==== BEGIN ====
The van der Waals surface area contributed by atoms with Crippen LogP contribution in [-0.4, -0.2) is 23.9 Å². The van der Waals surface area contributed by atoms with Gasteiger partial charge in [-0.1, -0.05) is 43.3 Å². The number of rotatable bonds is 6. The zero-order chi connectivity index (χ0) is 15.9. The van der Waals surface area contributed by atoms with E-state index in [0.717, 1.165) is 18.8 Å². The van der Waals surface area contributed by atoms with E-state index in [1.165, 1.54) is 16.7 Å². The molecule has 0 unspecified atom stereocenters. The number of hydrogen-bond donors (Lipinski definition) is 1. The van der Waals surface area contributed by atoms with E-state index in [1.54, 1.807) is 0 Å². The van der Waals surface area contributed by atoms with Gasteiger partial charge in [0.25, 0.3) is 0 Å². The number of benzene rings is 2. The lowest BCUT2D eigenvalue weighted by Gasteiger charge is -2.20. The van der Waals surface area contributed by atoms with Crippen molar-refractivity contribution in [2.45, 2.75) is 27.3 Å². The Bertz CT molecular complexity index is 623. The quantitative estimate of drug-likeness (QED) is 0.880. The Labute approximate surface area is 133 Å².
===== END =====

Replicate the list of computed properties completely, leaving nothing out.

The van der Waals surface area contributed by atoms with Crippen LogP contribution in [-0.4, -0.2) is 23.9 Å². The van der Waals surface area contributed by atoms with Gasteiger partial charge in [-0.1, -0.05) is 43.3 Å². The number of rotatable bonds is 6. The zero-order chi connectivity index (χ0) is 15.9. The van der Waals surface area contributed by atoms with E-state index in [0.717, 1.165) is 18.8 Å². The van der Waals surface area contributed by atoms with E-state index in [1.165, 1.54) is 16.7 Å². The molecule has 0 unspecified atom stereocenters. The number of hydrogen-bond donors (Lipinski definition) is 1. The van der Waals surface area contributed by atoms with E-state index in [1.54, 1.807) is 0 Å². The van der Waals surface area contributed by atoms with Gasteiger partial charge in [0.25, 0.3) is 0 Å². The number of benzene rings is 2. The lowest BCUT2D eigenvalue weighted by Gasteiger charge is -2.20. The van der Waals surface area contributed by atoms with Crippen molar-refractivity contribution in [2.45, 2.75) is 27.3 Å². The Bertz CT molecular complexity index is 623. The quantitative estimate of drug-likeness (QED) is 0.880. The Labute approximate surface area is 133 Å².